And it was as if the scene continually changed. Splendid Gothic churches, with painted images in the panes, glided past, and the midnight-bell struck, and the dead arose from the graves. There, under the bending elder tree, sat the mother, and swathed her newly-born child; old, sunken knights' castles rose again from the marshy ground; the drawbridge fell, and they saw into the empty halls, adorned with images, where, under the gloomy stairs of the gallery, the death-proclaiming white woman came with a rattling bunch of keys. The basilisk brooded in the deep cellar; the monster bred from a cock's egg, invulnerable by every weapon, but not from the sight of its own horrible form: at the sight of its own image, it bursts like the steel that one breaks with the blow of a stout staff. And to everything that appeared, from the golden chalice of the altar-table, once the drinking-cup of evil spirits, to the nodding head on the gallows-hill, the old crone hummed her songs; and the crickets chirped, and the raven croaked from the opposite neighbour's house, and the winding-sheet rolled from the candle. Through the whole spectral world sounded, "death! death!"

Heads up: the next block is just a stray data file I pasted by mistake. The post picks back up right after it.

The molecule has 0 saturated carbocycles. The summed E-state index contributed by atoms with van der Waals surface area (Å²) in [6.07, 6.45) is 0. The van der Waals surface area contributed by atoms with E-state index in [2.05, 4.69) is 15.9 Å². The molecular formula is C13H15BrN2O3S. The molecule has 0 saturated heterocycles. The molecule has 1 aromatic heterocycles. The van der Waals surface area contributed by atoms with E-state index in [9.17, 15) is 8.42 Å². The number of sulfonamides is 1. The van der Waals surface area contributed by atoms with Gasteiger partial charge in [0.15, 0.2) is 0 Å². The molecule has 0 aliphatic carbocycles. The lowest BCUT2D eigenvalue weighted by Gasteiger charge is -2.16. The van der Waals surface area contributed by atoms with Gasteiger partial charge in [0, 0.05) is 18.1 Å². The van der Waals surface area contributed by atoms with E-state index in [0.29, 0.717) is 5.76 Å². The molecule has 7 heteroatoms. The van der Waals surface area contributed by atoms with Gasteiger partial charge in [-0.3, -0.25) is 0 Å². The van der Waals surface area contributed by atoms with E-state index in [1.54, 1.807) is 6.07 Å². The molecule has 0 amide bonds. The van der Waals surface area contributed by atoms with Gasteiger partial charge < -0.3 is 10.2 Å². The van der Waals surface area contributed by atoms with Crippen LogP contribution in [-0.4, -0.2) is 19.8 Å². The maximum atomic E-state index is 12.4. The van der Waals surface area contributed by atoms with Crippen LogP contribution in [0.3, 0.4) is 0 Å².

"Go with me to life and truth," cried the second form, the youth who was beautiful as a cherub. A flame shone from his brow--a cherub's sword glittered in his hand. "I am _Knowledge_," said he: "my world is greater--its aim is truth."

And there was a brightness all around; the spectral images paled; it did not extend over the world they had seen. Superstition's lantern had only exhibited _magic-lantern_ images on the old ruined wall, and the wind had driven wet misty vapours past in figures.

"I will give thee a rich recompense. Truth in the created--truth in God!"

And through the stagnant lake, where before the misty spectral figures rose, whilst the bells sounded from the sunken castle, the light fell down on a swaying vegetable world. One drop of the marsh water, raised against the rays of light, became a living world, with creatures in strange forms, fighting and revelling--a world in a drop of water. And the sharp sword of Knowledge cleft the deep vault, and shone therein, where the basilisk killed, and the animal's body was dissolved in a death-bringing vapour: its claw extended from the fermenting wine-cask; its eyes were air, that burnt when the fresh wind touched it.